I don’t even recognise the woman I was before Sonny.
Becoming a parent has changed my career trajectory too. I was made redundant shortly after returning to work from maternity leave. I now work for The Mummy MOT, a service that provides a specialist postnatal examination for mums after natural and C-section deliveries. It’s so important for me to do work that is fulfilling having spent most of my career in sedentary jobs, working to pay the bills and have a few nights out. Sometimes I feel like I wasted a lot of years, but I know that every second of my life has led to where I am right now and I’m in a great place.
Self-care is key
I had a Mummy MOT, a specialist postnatal examination about a year after Sonny was born. It was empowering and it made me realise just how amazing my body is. I’m also really lucky to work with some amazing brands that I believe in. As a parent with responsibility, I feel accountable for what I consume and what products I use. I’m ashamed when I think of all the non-biodegradable baby wipes I’ve used because they’re cheap or just convenient. I’ve recently started using Natracare baby wipes which are made with organic cotton. Not only do they smell lovely – they’re saturated with organic chamomile, apricot, and sweet almond oil – they’re so much gentler on Sonny’s bottom. I also love their cleansing make-up remover wipes. Although I’m much better than I used to be at taking off my make-up, sometimes I can’t be bothered with lotion, so these wipes are a super quick way of cleaning my skin before collapsing into bed. I love Natracare’s ethos of providing women with a viable, eco-friendly alternative to pads, panty liners, and wipes. Using this brand, I feel a bit less guilty, and that’s a big plus for me.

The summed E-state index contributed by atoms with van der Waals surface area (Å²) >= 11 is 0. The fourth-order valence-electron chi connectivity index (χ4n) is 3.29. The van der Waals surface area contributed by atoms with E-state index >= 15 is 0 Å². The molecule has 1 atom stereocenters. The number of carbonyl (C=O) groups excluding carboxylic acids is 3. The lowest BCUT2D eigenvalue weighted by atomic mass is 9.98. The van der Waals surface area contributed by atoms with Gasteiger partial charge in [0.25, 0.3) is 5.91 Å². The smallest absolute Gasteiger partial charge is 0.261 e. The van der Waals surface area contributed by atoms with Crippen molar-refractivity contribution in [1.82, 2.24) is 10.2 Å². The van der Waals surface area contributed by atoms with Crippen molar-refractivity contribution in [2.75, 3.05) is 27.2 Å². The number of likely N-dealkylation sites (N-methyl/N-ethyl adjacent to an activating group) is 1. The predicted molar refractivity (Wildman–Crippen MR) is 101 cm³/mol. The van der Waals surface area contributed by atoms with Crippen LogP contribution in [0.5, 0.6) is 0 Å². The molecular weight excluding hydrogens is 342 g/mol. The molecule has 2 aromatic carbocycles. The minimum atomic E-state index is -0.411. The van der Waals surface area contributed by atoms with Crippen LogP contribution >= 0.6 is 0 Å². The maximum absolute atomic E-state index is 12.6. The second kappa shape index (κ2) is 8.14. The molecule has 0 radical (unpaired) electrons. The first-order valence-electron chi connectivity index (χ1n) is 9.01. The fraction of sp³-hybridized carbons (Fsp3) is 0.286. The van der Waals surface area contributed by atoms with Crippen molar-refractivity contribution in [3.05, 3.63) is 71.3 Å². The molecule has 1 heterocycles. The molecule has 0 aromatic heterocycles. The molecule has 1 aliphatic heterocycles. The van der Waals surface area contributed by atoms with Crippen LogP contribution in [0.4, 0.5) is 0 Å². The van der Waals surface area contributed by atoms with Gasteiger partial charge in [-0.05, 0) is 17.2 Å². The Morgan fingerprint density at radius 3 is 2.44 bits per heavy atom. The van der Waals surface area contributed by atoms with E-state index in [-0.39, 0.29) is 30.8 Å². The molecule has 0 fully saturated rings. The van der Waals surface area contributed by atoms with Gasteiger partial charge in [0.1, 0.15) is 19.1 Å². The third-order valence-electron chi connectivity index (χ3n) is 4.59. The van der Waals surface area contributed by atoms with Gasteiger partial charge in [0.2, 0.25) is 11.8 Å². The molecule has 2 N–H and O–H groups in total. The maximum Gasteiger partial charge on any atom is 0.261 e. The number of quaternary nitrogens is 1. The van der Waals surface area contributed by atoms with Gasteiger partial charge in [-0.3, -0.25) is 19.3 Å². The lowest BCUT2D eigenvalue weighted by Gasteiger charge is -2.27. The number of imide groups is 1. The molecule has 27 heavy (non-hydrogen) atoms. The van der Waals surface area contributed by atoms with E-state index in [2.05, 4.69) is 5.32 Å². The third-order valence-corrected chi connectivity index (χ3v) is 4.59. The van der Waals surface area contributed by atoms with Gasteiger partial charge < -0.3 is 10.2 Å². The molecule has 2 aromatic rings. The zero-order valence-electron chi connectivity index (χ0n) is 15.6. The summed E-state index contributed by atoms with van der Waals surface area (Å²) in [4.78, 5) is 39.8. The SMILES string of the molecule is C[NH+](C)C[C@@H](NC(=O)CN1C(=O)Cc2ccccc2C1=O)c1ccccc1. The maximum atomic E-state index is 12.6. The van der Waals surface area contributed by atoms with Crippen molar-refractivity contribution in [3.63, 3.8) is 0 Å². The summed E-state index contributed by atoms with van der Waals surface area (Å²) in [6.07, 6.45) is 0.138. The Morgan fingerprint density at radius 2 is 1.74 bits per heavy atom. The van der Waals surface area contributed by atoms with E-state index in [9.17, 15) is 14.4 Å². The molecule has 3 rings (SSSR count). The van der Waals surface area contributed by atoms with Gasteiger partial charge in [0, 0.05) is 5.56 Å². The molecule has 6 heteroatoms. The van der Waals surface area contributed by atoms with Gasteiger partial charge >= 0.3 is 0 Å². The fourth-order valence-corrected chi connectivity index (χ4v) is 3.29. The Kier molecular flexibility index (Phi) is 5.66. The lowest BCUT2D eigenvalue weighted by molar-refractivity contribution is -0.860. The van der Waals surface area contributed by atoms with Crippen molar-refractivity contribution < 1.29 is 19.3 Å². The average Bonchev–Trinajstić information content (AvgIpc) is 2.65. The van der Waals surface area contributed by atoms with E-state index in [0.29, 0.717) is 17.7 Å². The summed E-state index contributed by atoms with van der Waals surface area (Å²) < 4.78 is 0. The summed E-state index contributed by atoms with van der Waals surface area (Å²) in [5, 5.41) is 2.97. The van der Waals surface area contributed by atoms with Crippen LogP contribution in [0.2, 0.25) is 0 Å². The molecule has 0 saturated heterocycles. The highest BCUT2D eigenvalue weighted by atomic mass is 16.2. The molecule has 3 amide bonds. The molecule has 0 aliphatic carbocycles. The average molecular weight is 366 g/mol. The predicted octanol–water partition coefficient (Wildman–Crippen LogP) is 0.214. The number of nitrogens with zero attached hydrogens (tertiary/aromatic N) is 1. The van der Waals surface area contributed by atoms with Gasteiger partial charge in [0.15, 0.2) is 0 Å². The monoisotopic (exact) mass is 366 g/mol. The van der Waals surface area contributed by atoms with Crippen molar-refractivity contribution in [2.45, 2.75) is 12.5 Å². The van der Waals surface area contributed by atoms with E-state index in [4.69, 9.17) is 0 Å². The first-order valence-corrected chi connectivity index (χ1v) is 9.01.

As a parent with responsibility, I feel accountable for what I consume and what products I use.
A conversation with a lovely neighbour led me to start meditating and deciding on what I want from life. I’m unapologetically ambitious and driven. I know what I want and I’m undeterred by what some people may think. Meditation has really helped me, and while I let it slide sometimes, I know that spending just 20 minutes in the morning, being mindful and expressing gratitude, sets me up for the day. I’m also working out three times a week, another thing to make me feel good about myself.
Taking a break from social media was the best thing I’ve ever done, and it also had a domino effect, encouraging me to focus inward and be sensitive to my own needs. You have got to look after yourself if you are going to look after someone else. It’s that simple.
You’re doing amazing, mamma
I’m approaching my 40th birthday, excited for the future. In some ways, I feel like my life is just beginning. I’m doing great a job of being a mum – and so are you.